he will tear them down
and never build them up again.

Praise be to the Lord,
for he has heard my cry for mercy.
The Lord is my strength and my shield;
my heart trusts in him, and he helps me.
My heart leaps for joy,
and with my song I praise him.

The Lord is the strength of his people,
a fortress of salvation for his anointed one.
Save your people and bless your inheritance;
be their shepherd and carry them forever. (NIV) 

Who do you trust? When it comes to advice, who do you trust?  We live in age when those who would give advice have instant access to spread their advice around the world via the internet, television, and radio.  Some people have made a great living dispensing advice to the masses.  Some, to be fair, give great advice.  Others, however, offer questionable advice, at best. 

In verse one of this Psalm, the psalmist makes it clear that the Lord was his Rock.  For the ancient Jews, the rocks were a place of refuge.  Amongst the rocks they found shelter from the storm, and they found a safe haven as they hid from their enemies.  The rocks were a place of safety.  When we make the Lord our rock, we find refuge and safety.  The Lord should be our Rock.  The Lord’s counsel should be the counsel we trust above all others. 

In verse three the psalmist states that the wicked speak cordially of others in their presence, but harbor malice in their hearts.  Have you ever known such people?  They speak nice words to someone when they see them, but speak evil of them when they are away.  Verse five tells us that such people ‘have no regard for the deeds of the Lord’.  When we have no regard for the Lord, we fall into all types of ‘wicked’ behaviors.  Trusting the Lord is to have regard for the Lord.  Regard means not only to look upon something, but to have respect for something.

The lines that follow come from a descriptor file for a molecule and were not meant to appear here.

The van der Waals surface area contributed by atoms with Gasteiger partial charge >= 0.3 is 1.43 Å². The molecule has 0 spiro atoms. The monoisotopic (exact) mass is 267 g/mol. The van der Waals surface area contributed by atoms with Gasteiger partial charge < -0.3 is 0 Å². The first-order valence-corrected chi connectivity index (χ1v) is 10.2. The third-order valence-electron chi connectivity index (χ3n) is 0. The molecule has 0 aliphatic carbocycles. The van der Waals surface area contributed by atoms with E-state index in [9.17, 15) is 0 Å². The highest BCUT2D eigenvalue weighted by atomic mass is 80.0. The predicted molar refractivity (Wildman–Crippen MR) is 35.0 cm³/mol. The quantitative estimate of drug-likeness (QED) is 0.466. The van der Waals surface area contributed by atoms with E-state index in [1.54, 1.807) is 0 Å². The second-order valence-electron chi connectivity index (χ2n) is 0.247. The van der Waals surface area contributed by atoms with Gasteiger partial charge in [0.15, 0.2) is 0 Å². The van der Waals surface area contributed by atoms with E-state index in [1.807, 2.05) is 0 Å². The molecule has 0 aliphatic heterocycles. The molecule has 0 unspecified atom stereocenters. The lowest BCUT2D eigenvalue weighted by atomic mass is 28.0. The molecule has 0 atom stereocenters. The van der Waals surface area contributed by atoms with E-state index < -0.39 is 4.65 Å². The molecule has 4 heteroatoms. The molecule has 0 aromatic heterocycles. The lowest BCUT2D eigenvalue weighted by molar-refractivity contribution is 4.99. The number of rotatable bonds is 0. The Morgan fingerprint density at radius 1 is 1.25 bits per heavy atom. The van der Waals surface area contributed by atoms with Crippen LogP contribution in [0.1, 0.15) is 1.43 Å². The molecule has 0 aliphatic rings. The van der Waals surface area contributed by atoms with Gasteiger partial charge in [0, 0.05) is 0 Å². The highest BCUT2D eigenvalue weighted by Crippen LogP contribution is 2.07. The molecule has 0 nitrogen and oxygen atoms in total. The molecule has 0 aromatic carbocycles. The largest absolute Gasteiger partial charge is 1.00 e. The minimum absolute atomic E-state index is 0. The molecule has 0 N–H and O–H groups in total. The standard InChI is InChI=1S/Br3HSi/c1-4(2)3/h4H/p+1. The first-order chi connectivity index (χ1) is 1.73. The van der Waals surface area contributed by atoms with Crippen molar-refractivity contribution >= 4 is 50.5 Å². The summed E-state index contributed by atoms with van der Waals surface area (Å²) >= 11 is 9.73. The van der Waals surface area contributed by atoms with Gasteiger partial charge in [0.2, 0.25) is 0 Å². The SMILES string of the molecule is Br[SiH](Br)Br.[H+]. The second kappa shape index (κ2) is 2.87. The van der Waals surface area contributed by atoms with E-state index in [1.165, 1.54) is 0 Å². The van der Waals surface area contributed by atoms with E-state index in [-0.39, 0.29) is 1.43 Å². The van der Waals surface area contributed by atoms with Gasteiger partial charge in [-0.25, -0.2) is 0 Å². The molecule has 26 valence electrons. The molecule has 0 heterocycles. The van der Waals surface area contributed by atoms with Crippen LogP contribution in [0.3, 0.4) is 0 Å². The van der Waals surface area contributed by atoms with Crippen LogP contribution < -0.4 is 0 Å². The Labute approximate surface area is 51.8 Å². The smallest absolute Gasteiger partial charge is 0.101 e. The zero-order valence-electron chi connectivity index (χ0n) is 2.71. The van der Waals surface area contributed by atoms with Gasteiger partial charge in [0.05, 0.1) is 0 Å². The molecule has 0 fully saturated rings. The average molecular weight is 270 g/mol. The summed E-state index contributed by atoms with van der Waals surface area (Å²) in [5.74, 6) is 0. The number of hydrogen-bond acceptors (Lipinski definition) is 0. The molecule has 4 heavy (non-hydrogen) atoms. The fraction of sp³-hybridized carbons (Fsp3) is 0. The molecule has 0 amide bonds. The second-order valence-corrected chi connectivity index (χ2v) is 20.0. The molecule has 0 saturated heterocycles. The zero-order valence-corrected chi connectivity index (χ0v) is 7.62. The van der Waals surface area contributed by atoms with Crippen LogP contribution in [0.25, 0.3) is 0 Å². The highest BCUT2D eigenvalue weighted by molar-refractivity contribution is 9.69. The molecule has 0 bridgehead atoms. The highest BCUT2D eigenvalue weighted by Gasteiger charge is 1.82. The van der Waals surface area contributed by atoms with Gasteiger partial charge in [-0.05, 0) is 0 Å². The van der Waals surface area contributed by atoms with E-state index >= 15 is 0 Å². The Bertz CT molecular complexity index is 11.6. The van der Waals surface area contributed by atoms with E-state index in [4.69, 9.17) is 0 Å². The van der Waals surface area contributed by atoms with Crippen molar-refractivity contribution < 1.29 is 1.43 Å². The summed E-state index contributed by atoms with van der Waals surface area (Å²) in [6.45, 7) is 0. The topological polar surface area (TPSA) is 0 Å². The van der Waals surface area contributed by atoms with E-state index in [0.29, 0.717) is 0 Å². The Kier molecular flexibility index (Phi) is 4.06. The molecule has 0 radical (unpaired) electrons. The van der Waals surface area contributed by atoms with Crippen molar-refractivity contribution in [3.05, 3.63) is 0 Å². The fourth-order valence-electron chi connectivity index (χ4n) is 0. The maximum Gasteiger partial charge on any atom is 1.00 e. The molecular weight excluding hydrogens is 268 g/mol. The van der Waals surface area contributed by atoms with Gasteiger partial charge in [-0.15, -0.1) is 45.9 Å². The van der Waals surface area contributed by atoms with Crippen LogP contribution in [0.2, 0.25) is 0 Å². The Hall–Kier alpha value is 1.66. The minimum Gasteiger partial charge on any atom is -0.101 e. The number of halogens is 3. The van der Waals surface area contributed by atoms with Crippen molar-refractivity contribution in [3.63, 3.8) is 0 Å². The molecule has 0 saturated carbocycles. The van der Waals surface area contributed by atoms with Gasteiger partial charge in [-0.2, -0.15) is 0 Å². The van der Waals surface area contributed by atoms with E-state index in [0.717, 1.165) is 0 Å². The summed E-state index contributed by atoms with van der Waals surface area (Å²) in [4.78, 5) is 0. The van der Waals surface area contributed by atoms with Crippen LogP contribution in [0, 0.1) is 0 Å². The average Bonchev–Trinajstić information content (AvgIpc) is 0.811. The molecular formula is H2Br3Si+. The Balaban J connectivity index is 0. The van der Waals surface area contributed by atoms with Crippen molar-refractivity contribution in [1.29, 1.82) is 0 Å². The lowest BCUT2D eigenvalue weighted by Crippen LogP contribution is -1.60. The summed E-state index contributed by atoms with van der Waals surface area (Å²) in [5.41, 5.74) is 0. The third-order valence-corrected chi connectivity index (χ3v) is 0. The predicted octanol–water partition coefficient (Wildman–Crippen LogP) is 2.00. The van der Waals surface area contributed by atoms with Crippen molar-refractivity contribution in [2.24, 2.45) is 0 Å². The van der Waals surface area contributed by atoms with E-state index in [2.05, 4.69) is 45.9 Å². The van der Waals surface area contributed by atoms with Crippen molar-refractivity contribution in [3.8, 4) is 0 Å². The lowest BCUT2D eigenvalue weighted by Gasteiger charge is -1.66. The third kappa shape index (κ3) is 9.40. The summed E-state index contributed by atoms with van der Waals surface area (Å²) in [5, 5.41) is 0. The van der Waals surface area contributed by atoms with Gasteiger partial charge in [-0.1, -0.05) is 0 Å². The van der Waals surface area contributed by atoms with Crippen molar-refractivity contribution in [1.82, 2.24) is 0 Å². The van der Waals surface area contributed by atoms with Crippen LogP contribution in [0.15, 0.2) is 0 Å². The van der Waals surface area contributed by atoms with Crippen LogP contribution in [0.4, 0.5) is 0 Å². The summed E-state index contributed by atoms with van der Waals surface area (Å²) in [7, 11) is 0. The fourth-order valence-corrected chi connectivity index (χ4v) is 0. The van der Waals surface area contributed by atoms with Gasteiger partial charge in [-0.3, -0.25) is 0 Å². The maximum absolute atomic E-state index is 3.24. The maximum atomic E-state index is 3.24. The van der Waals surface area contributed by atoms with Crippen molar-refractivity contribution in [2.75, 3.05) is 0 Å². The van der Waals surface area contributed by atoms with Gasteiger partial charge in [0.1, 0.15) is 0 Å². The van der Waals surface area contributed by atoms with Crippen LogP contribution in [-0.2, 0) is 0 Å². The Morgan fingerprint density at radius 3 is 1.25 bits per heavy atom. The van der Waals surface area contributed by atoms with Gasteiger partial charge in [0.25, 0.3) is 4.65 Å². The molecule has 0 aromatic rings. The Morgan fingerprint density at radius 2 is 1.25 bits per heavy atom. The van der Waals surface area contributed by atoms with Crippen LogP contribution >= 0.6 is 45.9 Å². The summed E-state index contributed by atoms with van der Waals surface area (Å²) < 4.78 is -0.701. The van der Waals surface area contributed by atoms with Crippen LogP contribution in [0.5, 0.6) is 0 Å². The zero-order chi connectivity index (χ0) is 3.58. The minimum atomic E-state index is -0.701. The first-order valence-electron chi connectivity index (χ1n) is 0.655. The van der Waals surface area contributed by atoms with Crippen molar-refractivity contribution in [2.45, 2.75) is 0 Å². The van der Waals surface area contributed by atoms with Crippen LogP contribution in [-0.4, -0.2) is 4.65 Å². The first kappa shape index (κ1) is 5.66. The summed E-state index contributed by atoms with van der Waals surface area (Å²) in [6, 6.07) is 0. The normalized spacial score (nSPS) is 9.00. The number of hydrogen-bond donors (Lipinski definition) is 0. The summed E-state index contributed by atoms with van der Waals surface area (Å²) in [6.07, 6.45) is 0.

Let us be people who have Regard for the Lord.  Let us respect the Lord, and put our trust in the Lord.  Trusting in the Lord does not mean to just hope for eternal life.  Trusting in the Lord means that we regard the teachings of the Lord to be true, and we live by them day by day. 

Today, let us have regard for the Lord.  Let us trust the Lord and live as the righteous, not the wicked. 

Posted by Ramón Torres

Lessons From Apollos

Acts 18:18 – Paul stayed on in Corinth for some time. Then he left the brothers and sisters and sailed for Syria, accompanied by Priscilla and Aquila. Before he sailed, he had his hair cut off at Cenchreae because of a vow he had taken. 19 They arrived at Ephesus, where Paul left Priscilla and Aquila. He himself went into the synagogue and reasoned with the Jews. 20 When they asked him to spend more time with them, he declined. 21 But as he left, he promised, “I will come back if it is God’s will.” Then he set sail from Ephesus. 22 When he landed at Caesarea, he went up to Jerusalem and greeted the church and then went down to Antioch.

23 After spending some time in Antioch, Paul set out from there and traveled from place to place throughout the region of Galatia and Phrygia, strengthening all the disciples.